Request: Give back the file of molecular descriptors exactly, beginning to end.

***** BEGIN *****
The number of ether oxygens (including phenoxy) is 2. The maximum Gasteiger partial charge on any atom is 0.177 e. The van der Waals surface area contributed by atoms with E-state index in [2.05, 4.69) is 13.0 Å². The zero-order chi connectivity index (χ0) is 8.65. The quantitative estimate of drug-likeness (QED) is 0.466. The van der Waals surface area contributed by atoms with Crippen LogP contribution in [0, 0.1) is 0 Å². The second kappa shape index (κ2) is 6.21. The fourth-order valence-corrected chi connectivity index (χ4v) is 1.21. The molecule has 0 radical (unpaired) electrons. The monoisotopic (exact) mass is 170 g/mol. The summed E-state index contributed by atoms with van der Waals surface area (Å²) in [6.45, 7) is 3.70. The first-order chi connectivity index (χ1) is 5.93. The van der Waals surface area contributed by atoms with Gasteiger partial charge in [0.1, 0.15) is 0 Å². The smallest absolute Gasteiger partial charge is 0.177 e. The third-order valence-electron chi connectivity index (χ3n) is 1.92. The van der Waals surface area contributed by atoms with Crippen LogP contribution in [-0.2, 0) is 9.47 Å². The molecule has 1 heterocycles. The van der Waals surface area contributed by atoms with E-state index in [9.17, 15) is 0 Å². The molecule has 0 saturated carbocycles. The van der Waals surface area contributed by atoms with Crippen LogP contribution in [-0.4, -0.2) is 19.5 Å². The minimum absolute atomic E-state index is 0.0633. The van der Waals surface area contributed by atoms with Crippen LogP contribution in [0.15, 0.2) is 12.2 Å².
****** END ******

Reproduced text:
The number of ether oxygens (including phenoxy) is 2. The maximum Gasteiger partial charge on any atom is 0.177 e. The van der Waals surface area contributed by atoms with E-state index in [2.05, 4.69) is 13.0 Å². The zero-order chi connectivity index (χ0) is 8.65. The quantitative estimate of drug-likeness (QED) is 0.466. The van der Waals surface area contributed by atoms with Crippen LogP contribution in [0, 0.1) is 0 Å². The second kappa shape index (κ2) is 6.21. The fourth-order valence-corrected chi connectivity index (χ4v) is 1.21. The molecule has 0 radical (unpaired) electrons. The monoisotopic (exact) mass is 170 g/mol. The summed E-state index contributed by atoms with van der Waals surface area (Å²) in [6.45, 7) is 3.70. The first-order chi connectivity index (χ1) is 5.93. The van der Waals surface area contributed by atoms with Gasteiger partial charge in [0.1, 0.15) is 0 Å². The smallest absolute Gasteiger partial charge is 0.177 e. The third-order valence-electron chi connectivity index (χ3n) is 1.92. The van der Waals surface area contributed by atoms with Crippen LogP contribution in [-0.2, 0) is 9.47 Å². The molecule has 1 heterocycles. The van der Waals surface area contributed by atoms with E-state index in [9.17, 15) is 0 Å². The molecule has 0 saturated carbocycles. The van der Waals surface area contributed by atoms with Crippen LogP contribution in [-0.4, -0.2) is 19.5 Å². The minimum absolute atomic E-state index is 0.0633. The van der Waals surface area contributed by atoms with Crippen LogP contribution in [0.15, 0.2) is 12.2 Å².